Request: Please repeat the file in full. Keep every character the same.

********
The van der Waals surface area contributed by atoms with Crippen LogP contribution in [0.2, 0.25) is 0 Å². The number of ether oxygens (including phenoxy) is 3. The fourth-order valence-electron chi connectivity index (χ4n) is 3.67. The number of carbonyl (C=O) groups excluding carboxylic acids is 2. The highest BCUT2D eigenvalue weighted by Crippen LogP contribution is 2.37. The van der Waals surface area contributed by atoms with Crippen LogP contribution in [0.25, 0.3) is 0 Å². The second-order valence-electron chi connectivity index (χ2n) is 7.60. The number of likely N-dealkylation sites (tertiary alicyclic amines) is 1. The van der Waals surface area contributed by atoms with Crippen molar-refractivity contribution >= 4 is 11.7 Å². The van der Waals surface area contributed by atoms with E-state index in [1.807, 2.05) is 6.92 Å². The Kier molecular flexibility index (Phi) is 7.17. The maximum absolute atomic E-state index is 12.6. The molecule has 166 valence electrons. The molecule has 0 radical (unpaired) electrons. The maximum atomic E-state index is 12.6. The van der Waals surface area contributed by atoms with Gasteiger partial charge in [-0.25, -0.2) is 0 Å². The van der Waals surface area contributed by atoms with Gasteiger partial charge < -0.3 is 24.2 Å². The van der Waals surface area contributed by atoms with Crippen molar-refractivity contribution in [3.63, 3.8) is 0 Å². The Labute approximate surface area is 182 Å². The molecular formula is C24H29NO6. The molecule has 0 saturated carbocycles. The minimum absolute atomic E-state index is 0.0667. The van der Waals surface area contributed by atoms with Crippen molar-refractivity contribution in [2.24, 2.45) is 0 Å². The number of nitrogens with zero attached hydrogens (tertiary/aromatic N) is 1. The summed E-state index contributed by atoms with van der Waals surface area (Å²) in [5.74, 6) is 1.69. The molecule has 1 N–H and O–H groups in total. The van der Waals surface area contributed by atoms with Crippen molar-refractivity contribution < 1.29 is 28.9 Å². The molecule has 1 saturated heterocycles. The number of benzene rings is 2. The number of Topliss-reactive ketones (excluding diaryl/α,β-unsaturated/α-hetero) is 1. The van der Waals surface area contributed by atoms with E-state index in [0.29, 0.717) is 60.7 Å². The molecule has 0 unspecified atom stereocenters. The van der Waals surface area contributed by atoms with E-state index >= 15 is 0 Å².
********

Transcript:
The van der Waals surface area contributed by atoms with Crippen LogP contribution in [0.2, 0.25) is 0 Å². The number of ether oxygens (including phenoxy) is 3. The fourth-order valence-electron chi connectivity index (χ4n) is 3.67. The number of carbonyl (C=O) groups excluding carboxylic acids is 2. The highest BCUT2D eigenvalue weighted by Crippen LogP contribution is 2.37. The van der Waals surface area contributed by atoms with Crippen LogP contribution in [0.25, 0.3) is 0 Å². The second-order valence-electron chi connectivity index (χ2n) is 7.60. The number of likely N-dealkylation sites (tertiary alicyclic amines) is 1. The van der Waals surface area contributed by atoms with Crippen molar-refractivity contribution >= 4 is 11.7 Å². The van der Waals surface area contributed by atoms with E-state index in [1.807, 2.05) is 6.92 Å². The Kier molecular flexibility index (Phi) is 7.17. The maximum absolute atomic E-state index is 12.6. The molecule has 166 valence electrons. The molecule has 0 radical (unpaired) electrons. The maximum atomic E-state index is 12.6. The van der Waals surface area contributed by atoms with Gasteiger partial charge in [-0.25, -0.2) is 0 Å². The van der Waals surface area contributed by atoms with Gasteiger partial charge < -0.3 is 24.2 Å². The van der Waals surface area contributed by atoms with Crippen molar-refractivity contribution in [3.63, 3.8) is 0 Å². The Labute approximate surface area is 182 Å². The molecular formula is C24H29NO6. The molecule has 0 saturated carbocycles. The minimum absolute atomic E-state index is 0.0667. The van der Waals surface area contributed by atoms with Crippen molar-refractivity contribution in [2.24, 2.45) is 0 Å². The number of nitrogens with zero attached hydrogens (tertiary/aromatic N) is 1. The summed E-state index contributed by atoms with van der Waals surface area (Å²) in [5.74, 6) is 1.69. The molecule has 1 N–H and O–H groups in total. The van der Waals surface area contributed by atoms with Crippen molar-refractivity contribution < 1.29 is 28.9 Å². The molecule has 1 saturated heterocycles. The number of benzene rings is 2. The number of Topliss-reactive ketones (excluding diaryl/α,β-unsaturated/α-hetero) is 1. The van der Waals surface area contributed by atoms with E-state index in [0.29, 0.717) is 60.7 Å². The molecule has 0 unspecified atom stereocenters. The van der Waals surface area contributed by atoms with E-state index >= 15 is 0 Å².